This poem can be written at any time after he left his family.
Since I reclined to the Han Shan
I live on wild fruit and berries
a peaceful live, I don't need to care much
in this world everything goes anyway its way
Days and months flow on like the river
our time today - sparks from a flint stone (2)
I leave it to you to change the world
I meditate happily between the cliffs (1)
(1) Literally for meditate is written "sit" in the sense of zazen, sitting sunk in Zen meditation. -
(2) - sparks from a flint stone - that's the short period of our life time. This reminds me of a geological description of a human life: seventy years out of hundred of millions in geological terms. Being totally surrounded by nature, one gets aware of the generous time spaces of nature and the swift coming and going of our life, like a flies life is so short for us (I perform regularly in a cave, 340 million years old; this feeling is very familiar to me).
According to the oracle I choose a secluded place
T'ien T'ai - what is there more to say (1)
through cold misty gorges sound monkey screams
the grass gate melts together with the green of the holy mountain
I break leaves to cover the forest shack
make a basin preserving the spring water
I enjoyed leaving all worldly business behind me
want to collect ferns for the rest of my life (1)
(1) T'ien T'ai was well known as a recluse for Taoist hermits and Buddhist monks; who went there did it in order to turn his back to worldly matters. Han Shan is a peak in the T'ien T'ai mountains.
Two famous brothers went into hiding out of loyalty to the Shang dynasty to have nothing to do with the new Chou dynasty. They lived on ferns until they died of malnutrition. In his dreams the collecting of ferns and dying of malnutrition seems to bear some romantic feeling, not too bad at all. It was so good to leave all attachments behind him. But how different can hunger feel when this dream becomes real, as the poems (18) and (20) show.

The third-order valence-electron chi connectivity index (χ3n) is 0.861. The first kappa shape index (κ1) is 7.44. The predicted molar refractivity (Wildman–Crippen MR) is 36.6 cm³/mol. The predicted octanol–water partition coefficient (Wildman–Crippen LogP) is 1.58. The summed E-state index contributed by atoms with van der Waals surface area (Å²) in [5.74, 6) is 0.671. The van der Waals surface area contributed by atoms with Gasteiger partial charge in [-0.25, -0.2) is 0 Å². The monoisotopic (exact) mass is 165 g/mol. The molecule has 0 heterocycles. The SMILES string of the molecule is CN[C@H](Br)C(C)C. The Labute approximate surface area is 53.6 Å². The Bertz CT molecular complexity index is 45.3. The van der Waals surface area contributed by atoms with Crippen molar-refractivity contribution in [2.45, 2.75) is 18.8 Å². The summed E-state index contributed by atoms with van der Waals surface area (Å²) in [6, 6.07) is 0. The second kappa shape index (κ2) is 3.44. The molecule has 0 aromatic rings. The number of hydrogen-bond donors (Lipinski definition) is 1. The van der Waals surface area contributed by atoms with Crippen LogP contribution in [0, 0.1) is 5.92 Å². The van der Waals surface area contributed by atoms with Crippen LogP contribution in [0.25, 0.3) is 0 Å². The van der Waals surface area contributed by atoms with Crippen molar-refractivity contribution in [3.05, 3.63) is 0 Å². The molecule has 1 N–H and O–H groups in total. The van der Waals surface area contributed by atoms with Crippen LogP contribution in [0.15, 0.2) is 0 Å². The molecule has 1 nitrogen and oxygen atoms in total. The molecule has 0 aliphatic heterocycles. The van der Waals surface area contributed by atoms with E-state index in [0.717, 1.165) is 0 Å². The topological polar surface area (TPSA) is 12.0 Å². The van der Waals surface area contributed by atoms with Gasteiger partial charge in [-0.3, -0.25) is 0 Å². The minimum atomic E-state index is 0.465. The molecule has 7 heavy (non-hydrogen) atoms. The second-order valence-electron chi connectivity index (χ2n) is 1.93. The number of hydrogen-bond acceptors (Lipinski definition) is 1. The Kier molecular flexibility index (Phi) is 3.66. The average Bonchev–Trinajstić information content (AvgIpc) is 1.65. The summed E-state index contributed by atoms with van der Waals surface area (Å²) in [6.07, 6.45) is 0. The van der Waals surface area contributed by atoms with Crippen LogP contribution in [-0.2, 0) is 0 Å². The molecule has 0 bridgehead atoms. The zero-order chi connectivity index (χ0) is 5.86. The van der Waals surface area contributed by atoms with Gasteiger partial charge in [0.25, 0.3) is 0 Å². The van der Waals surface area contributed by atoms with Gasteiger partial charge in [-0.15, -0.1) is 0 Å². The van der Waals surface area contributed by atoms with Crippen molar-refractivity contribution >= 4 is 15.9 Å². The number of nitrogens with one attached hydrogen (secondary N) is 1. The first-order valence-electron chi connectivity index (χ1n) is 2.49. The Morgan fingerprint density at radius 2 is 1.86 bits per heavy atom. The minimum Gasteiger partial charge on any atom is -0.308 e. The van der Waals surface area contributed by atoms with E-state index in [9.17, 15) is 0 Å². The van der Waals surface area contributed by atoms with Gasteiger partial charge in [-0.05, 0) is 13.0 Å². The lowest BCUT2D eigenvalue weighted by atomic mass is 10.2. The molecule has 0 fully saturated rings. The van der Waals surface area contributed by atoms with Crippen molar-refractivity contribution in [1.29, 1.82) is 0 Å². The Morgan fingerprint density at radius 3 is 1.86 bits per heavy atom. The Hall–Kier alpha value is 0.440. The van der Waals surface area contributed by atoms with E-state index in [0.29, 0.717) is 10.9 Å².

Full of joy I live with my everyday Tao (path)
in a grotto under hazy climbers
my wild heart completely free (1)
for ever idle companion of white clouds
No path connects my any more with the world
without intentions - who could still bind me?
I sit by myself on a rock plate (2)
and the full moon rises above Han Shan (3)
(1) This line reminds of the ironic line in (10): quiet like the great floods in autumn
(2) sit is again used in the meaning of Zazen, sitting as in meditating in Zen Buddhism
(3) Han Shan leaves it open, if the moon rises above the mountain Han Shan or himself; it reminds of the line in (27) that he sees (can climb) the peak only when the sky is clear.
Overwhelmed with feelings by watching the birds play
I rest now in my grass covered hut
wild cherries are shining in gleaming red
willow rods are hanging long feathered
In the bite of dark blue ridges the morning sun
clouds are playing happily in the green lake
Can you understand that I left the world of dust
to turn my steps towards the Southern slope of Han Shan?
Sometimes people visit Han Shan, but a visit can make even lonelier than no visit:
A visitor criticized the master of Han Shan:
Your lines are missing the right principles
I read of the ancient sages
that they felt never bad about their poverty -
I had to laugh about his words
it's easy to do puffed up speeches
But I'd like to see you in my condition today
how essential a few pennies would be for you
Were the ancient sages honest? Buddha was fat, but didn't earn anything and didn't work. Jesus did not work during his active preaching time, but never suffered under hunger and cold. They both had followers to support them, they could easily preach poverty having never suffered under the consequences.
The Tao Te Ching (Lao Dse) says:
Who exercises learning, will gain daily
who exercises the Tao, will lose daily
Although this might be true for spiritual goals, without being materialistic, we are still humans with personal needs; and often you have taken the step, there is no way back. But even if you don't want to go back, some parts you will miss, they are gone; you wanted it like this, did it to yourself, voluntarily and not realizing what it will mean later, without knowing what you can all lose and took for granted.
Only into his books, and not sharing their activities, this was a possible life, so worthwhile that it seems now worthwhile to dream about or wanting to go back.